Home  •  About  •  Contact  •  Twitter  •  Google+  •  Facebook  •  Tumblr  •  Youtube  •  RSS Feed
Fear X

Fear X

By John Bleasdale • November 28th, 2013
Static Mass Rating: 3/5
FEAR X (MOVIE)
LionsGate Films

Original release: April 4, 2003
Running time: 91 minutes

Director: Nicolas Winding Refn
Writers: Hubert Selby Jr and Nicolas Winding Refn

Cast: John Turturro, James Remar

Fear X

Loss is something that caves you in. You lose all impetus, it creates stasis. Your values are radically reassigned and the world itself becomes deprived of meaning. The trauma of loss is often relegated to the back story of a character, especially in nourish crime pictures. An ex-wife, see the original Blade Runner voiceover, immediately marks the hero as emotionally mature (i.e. disillusioned), heterosexual and yet sexually available. A dead wife will give a darkened margin to a character, see the original Lethal Weapon. A trauma such as Jimmy Stewart’s Scottie Ferguson experiences in Vertigo can define that character from then on.

In Fear X, Nicholas Winding Refn explores loss. His film is drained of the narrative momentum that usually attend revenge drama. There is a mystery but the film belies its slightly pulpy title by taking the emotional reality of its main character seriously.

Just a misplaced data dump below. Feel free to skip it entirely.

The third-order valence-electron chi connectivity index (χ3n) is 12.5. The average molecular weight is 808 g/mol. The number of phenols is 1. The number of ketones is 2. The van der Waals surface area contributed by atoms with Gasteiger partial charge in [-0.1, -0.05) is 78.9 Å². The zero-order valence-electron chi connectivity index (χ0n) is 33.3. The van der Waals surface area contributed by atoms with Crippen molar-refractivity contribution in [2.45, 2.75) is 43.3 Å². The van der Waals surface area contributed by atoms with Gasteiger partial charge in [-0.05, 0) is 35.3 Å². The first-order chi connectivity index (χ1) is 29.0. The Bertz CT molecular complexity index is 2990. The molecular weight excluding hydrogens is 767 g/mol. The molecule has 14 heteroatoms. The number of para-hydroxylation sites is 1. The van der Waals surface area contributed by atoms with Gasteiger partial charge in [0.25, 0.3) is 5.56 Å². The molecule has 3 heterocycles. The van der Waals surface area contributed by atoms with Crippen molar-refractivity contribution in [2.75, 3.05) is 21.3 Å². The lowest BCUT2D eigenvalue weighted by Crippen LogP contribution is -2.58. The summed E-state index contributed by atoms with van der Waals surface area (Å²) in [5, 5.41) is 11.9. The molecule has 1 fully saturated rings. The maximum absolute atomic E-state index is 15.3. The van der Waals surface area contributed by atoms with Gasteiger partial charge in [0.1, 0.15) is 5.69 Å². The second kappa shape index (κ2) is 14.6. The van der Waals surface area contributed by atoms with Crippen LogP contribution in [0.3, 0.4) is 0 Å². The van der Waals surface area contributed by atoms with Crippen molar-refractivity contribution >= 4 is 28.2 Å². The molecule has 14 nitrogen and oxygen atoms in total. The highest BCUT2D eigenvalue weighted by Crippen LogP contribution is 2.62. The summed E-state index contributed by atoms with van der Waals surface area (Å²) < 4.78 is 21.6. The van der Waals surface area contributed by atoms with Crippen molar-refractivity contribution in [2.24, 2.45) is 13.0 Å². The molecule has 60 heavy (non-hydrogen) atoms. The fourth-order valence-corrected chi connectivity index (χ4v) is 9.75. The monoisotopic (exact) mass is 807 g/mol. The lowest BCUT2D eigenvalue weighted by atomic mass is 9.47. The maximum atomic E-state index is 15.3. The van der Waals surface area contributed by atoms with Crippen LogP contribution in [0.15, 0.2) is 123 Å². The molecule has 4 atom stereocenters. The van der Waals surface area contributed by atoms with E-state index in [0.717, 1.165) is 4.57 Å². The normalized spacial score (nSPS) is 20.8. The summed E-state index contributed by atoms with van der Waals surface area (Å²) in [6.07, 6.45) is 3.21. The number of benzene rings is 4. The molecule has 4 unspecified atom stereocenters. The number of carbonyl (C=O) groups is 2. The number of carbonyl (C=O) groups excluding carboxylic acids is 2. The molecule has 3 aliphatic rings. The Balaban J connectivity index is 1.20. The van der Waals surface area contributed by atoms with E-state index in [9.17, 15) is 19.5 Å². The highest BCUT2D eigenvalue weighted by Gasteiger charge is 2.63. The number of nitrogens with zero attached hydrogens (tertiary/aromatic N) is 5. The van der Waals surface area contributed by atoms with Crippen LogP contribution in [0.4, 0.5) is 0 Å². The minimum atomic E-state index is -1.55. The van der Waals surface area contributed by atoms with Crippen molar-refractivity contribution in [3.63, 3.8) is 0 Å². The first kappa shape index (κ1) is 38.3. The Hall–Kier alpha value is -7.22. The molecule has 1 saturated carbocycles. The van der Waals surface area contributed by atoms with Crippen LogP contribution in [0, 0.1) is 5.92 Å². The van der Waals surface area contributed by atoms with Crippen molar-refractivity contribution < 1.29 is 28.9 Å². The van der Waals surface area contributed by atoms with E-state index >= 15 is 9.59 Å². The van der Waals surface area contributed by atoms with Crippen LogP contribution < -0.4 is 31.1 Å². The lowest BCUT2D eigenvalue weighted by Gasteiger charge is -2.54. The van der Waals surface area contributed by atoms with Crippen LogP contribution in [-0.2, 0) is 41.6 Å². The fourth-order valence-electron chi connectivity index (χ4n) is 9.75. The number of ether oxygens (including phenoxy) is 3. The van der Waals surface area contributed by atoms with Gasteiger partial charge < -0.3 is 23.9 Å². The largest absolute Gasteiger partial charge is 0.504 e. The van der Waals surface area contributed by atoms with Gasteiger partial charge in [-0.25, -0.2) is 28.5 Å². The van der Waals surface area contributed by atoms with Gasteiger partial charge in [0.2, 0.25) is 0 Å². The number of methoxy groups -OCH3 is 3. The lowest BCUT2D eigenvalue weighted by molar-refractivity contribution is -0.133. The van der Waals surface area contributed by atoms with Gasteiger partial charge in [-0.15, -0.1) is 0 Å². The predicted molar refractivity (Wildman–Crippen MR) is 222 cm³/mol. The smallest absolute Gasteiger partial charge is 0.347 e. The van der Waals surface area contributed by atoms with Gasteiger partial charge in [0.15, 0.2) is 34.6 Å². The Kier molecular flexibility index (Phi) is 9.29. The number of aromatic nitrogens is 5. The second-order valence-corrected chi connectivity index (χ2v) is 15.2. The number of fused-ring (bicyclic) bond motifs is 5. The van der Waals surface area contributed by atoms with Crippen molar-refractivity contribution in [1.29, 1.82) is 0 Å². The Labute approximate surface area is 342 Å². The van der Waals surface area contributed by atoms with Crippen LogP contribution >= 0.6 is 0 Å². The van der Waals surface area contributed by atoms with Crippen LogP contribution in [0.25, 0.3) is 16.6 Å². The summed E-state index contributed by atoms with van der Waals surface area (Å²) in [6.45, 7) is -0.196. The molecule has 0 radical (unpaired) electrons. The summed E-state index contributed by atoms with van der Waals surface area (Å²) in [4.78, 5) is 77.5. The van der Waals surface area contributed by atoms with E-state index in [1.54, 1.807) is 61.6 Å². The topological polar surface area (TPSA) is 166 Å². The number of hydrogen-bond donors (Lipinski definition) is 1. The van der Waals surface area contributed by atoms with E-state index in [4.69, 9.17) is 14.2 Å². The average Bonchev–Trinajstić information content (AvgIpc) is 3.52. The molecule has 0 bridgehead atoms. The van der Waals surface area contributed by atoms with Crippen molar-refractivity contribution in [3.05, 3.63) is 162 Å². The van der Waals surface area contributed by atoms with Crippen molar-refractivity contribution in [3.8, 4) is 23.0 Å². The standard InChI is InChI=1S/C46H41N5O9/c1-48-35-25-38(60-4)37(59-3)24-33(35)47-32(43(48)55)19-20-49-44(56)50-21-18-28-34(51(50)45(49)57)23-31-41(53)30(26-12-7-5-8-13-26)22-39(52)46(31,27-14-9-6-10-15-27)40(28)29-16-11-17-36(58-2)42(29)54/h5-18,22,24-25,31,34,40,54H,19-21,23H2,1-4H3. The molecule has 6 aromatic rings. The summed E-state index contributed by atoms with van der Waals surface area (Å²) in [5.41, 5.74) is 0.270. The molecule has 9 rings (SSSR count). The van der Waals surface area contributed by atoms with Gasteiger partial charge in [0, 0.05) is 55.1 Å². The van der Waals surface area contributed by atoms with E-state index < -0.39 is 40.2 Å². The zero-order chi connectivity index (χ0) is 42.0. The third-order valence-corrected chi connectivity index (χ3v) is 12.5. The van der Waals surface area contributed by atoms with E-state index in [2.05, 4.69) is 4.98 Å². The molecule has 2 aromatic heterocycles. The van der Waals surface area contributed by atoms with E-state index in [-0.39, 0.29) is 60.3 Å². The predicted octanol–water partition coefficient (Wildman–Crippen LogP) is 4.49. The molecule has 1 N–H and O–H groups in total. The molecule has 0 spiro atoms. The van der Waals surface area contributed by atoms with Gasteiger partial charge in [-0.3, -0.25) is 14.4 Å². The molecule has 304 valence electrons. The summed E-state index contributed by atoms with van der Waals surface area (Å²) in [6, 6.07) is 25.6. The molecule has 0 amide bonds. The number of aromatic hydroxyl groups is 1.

Harry Cain (John Turturro) is a man frozen in the depths of immediate grief. His wife was a victim of an apparently motiveless shooting, in which she and a police officer were both gunned down. Although apparently still vigorously investigating, the police themselves seem to have few immediate answers and they make it clear that Harry himself is being handled with something like suspicion, grilling him about his political beliefs, among other things. He spends a lot of his time staring into space, and dreaming visions of his wife. Is this a part of the normal grieving process, or is she trying to tell him something?

Harry continues to work in the local mall as a security guard, watching the shoppers intently but always with his mind on his murdered wife. A co-worker supplies him with video tapes from the security cameras – his wife was killed in the mall parking lot – and when he gets home, he studies them, taking photographs of anyone who looks suspicious and then blowing them up to add to his copious files and his spider web wall chart.

Fear X

Nicholas Winding Refn’s first English language film was a financial disaster, so much so that his own production company when bankrupt as a result. Having established himself as a leading Danish filmmaker with the beginning of what would become his lowlife epic Pusher trilogy (1996) and the amazing Bleeder (1999), Fear X shifted the scene to a wintery US landscape (actually filmed in Canada), a top class actor in John Turturro and even the cachet of a screenplay penned by Hubert Selby Jr., the cult novelist of Requiem For A Dream and Last Exit To Brooklyn. Although the story was rich in mittel-Europa paranoia of Franz Kafka, the sense of dread and the looming weight of dreams Refn channelled more through David Lynch, with his corridors that disappear into darkness, small domestic spaces which leak fear at their seams and societies in which men meet in rooms and plot violence.